obscure but, based on our understanding of postsurgical erysipelas, this
cellulitis likely results from the interplay of several factors, including local
compromise of lymphatic drainage, direct bacterial invasion, and acquired
hypersensitivity to streptococcal exotoxins.

12 comments:

  1. Ashok Kumar SharmaApril 04, 2008

    1. From the images posted I do not see any 'lymphedema'. Clinically it may be there as an image is not a substitute for a live case. The mild edema I see may be inflammatory edema accompanying the acute exacerbation of eczema with remote 'ide'spread.
    2. Unilateral eczema (in the left leg in this case) goes against sensitization to superantigens as this would and should lead to a generalized or atleast a bilateral spread/exacerbation of eczema.
    3. There is no doubt eczema is there. Recurrent episodes of cellulitis in the leg may have led to some 'stasis' also in the left leg. Again I do not see prominent 'Elephantiasis nostras verrucosa' from the images (I don't deny its presence in the case).
    Unilateral eczema suggests sensitization to topical medications (contact allergic eczema.
    4. The management should in my view involve:
    - a daily cleansing with simple nonmedicated soap
    - topical corticosteroid, followed immediately by
    - topical emollient application like vaseline
    - A course of oral cloxacillin or a course of amoxicillin/clavulinic acid for 7 days
    - An inj of Triamcinolone acetonide 40 mg IM stat
    - Oral cetirizine tab

    All of this should continue for about 3-weeks before another assessment is made.

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  2. As he is particularly focused on his leg, I would question him very carefully about occult OTC contact sensitizers that he might be using. I would then focus on patch testing and decompressing what appears to be woody phase lymphedema with intermittant positive pressure treatment delivered vai a mechanical pump under the supervision of a physical therapist.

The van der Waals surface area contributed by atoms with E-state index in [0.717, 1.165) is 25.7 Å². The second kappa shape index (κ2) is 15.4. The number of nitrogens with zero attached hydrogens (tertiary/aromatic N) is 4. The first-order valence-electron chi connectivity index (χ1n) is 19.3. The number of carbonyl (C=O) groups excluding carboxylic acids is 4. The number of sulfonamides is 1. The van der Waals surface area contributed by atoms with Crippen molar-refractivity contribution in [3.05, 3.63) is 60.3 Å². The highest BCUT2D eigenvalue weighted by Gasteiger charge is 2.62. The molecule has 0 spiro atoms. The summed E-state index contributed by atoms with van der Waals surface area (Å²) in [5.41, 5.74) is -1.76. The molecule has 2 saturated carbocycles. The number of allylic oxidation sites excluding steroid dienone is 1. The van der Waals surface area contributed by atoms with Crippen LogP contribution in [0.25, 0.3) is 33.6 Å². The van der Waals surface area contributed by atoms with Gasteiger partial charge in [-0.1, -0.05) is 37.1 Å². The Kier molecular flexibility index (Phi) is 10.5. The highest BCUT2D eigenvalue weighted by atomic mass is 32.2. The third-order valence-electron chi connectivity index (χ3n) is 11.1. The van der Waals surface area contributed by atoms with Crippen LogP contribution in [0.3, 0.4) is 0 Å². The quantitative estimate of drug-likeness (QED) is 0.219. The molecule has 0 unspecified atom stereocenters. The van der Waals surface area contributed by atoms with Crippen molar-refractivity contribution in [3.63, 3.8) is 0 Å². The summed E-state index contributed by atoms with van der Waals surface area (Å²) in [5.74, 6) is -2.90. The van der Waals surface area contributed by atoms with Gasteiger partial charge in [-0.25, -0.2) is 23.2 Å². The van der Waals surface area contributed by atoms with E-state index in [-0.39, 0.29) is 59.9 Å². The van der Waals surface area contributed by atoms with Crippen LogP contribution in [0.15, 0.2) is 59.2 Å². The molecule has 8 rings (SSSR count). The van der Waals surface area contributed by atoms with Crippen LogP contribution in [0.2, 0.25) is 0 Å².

ReplyDelete
  3. These cases of leg cellulitis generally pose a challenge and I am hoping that the professor gets some measure of relief with a suitable treatment.
    I would have appreciated a picture of the generalized dermatitis to determine whether his 'cellulitis' is isolated or is an extension of a drug hypersensitivity from his oral medications.
    From a dermatological standpoint I would give moisturizers, steroid creams, vitamin e oil ( topical and oral), multiviatmins like aqueous cream, leg elevation,etc.

    I agree with referral to vascular medicine specialist for further testing and treatment of circulatory problems.

    ReplyDelete
  4. Amanda OakleyApril 04, 2008

    I saw a very similar case yesterday, in hospital for confirmed recurrent cellulitis, but also has recently developed a dermatitis. I am in support of prophylactic penicillin after the acute infection has been controlled - I had an interesting discussion with my registrar regarding the role of the ongoing antibiotic. Is it mopping up a few persisting strep? Or preventing invasion by new strep? Or anti-inflammatory (in which case penicillin might not be the best choice)? Does it reduce risk of dermatitis if the dermatitis is driven by bacterial sensitivity rather than by stasis?
    Of course, the dermatitis needs treating vigorously with topical and/or systemic steroids, emollients and reduction of oedema.

    ReplyDelete
  5. M. LacombeApril 05, 2008